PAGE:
So, you're looking to build a relationship on the Internet? The best relationships, in my opinion, are built upon trust and respect. From youthful friendships to business partnerships to Internet communication, we have learned from the past that relationships take time and last only if mutual interests are supported and shared as the relationship progresses.
I asked a group of marketing professionals recently what they believed the ingredients are to a long-lasting relationship, and they pretty much gave me a textbook definition: mutual respect, trust, responsiveness, understanding, and so on. This same question was then asked regarding Internet relationships, and the group believed that the same rules of relationships apply.
Why, then, are relationships not lasting online? An area of particular interest that I have studied over the years is media relationships (before the Internet and now how the Internet can foster a better relationship between journalists and the PR executives). In my book Cyberbranding: Brand Building in the Digital Economy (Prentice Hall PTR, 2001), I devoted an entire section to cyber PR and building media relationships onlinea focus that is an entire book. As a matter of fact, my next title with Prentice Hall is dedicated to this subject and will be published in the fall of 2002.
The Internet Helps in the Relationship-Building Process
When PR professionals began promoting companies online, did anyone think that building a relationship would be any different than what was already expected of their brands? Could the PR executives launching brands back in the year 2000 think that the journalists of online media were not interested in building relationships with trust, respect, and responsiveness? These media folks are looking for this and more when it comes to the Internet and communication with the PR professionals that they rely on for their story topics. The expectations are that much higher because the research or the knowledge that it takes to build the relationship is easier to obtain. Let's focus on what's required of the PR professional working with the media online, offline, or in any forum. PR professionals must do the following to build relationships with the media:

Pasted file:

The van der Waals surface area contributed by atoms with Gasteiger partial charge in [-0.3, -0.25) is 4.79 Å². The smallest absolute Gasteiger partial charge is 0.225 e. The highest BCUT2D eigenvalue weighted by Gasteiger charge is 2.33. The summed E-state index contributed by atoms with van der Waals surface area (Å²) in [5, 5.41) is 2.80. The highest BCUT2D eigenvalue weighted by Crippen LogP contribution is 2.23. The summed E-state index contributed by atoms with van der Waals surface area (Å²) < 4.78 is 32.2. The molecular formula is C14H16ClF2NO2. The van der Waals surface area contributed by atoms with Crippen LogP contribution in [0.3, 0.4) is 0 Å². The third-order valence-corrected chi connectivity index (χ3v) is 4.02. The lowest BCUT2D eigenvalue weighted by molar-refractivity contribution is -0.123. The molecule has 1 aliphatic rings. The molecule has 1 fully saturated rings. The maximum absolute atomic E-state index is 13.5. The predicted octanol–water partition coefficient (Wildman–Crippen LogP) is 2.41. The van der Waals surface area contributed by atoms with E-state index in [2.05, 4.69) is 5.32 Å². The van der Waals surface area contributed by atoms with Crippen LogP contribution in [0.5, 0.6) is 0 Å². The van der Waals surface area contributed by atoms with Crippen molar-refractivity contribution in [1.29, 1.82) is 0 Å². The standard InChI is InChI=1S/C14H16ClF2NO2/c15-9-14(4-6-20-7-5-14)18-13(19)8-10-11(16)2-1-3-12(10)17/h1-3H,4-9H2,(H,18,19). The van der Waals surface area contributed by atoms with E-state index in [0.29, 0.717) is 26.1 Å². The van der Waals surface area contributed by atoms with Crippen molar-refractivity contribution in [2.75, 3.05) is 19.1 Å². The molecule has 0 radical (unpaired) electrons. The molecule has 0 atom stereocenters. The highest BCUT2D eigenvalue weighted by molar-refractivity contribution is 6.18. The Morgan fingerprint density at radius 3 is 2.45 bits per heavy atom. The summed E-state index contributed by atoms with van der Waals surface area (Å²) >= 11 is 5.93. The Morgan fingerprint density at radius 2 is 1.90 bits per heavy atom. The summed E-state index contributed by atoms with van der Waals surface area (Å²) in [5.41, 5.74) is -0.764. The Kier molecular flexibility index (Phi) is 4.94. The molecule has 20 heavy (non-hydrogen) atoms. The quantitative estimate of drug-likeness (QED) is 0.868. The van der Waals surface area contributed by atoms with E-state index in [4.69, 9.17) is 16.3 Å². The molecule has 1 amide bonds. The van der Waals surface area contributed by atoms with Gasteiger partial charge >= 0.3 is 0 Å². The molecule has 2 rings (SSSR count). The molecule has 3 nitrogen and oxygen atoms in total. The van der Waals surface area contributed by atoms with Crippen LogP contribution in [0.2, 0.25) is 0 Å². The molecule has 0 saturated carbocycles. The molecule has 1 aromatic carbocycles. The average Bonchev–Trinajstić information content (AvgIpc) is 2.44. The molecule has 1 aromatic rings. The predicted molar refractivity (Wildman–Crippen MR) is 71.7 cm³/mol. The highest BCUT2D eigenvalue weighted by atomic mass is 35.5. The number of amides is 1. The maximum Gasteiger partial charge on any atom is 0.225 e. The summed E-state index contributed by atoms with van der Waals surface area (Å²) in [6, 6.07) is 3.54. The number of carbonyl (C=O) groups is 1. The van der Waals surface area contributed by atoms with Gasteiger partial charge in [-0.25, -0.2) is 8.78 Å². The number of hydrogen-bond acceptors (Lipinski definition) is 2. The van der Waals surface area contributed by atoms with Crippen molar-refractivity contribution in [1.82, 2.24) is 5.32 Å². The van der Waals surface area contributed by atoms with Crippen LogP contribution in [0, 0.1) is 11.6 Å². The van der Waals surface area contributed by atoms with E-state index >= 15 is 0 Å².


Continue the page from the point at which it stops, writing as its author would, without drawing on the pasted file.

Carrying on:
Know the media outlet and review its editorial calendar. (This information can be accessed on a publication's Web site.)
Research a journalist's background and find past stories written by him. (A simple Yahoo! search can pull up this information.)
Investigate exactly what type of stories interest a contact, and pitch accordingly. (Services such as ProfNet and Bacon's Media Source contain this information.)
Be realistic when pitching a clientrealize which clients warrant coverage in larger venues, such as The New York Times or The Wall Street Journal. (Subscribe to the publication and have it delivered to your inbox daily, weekly, or at other suitable intervals.)
Find out the journalist's deadline. (Get the person's contact information off the Web site and call the publication's online editorial department to inquire about deadlines.)
Do not spam an editor with excessive e-mailslearn whether that person prefers e-mail or another mode of communication. (Most of the online media directories give the pitching preferences of editors and journalists.)
Be responsive to the media person's inquiries. (That's why we have e-mail, for quick response time.)
Do not send a journalist attachments unless you know the person or the journalist requests information as an attachment to an e-mail. (Studies upon studies have been conductedand are available on the Internetregarding e-mail attachments.)
Offer information in a timely manner. (Again, e-mail is great for timeliness.)
Provide the truth and credible information to build trust in the relationship. (Lead the journalist to other sources online to back up the information you are providing.)
Know the facts of the story, the position of your company, and what's going on in its industry. (The Internet is a great tool for accessing information quickly and remaining constantly updated.)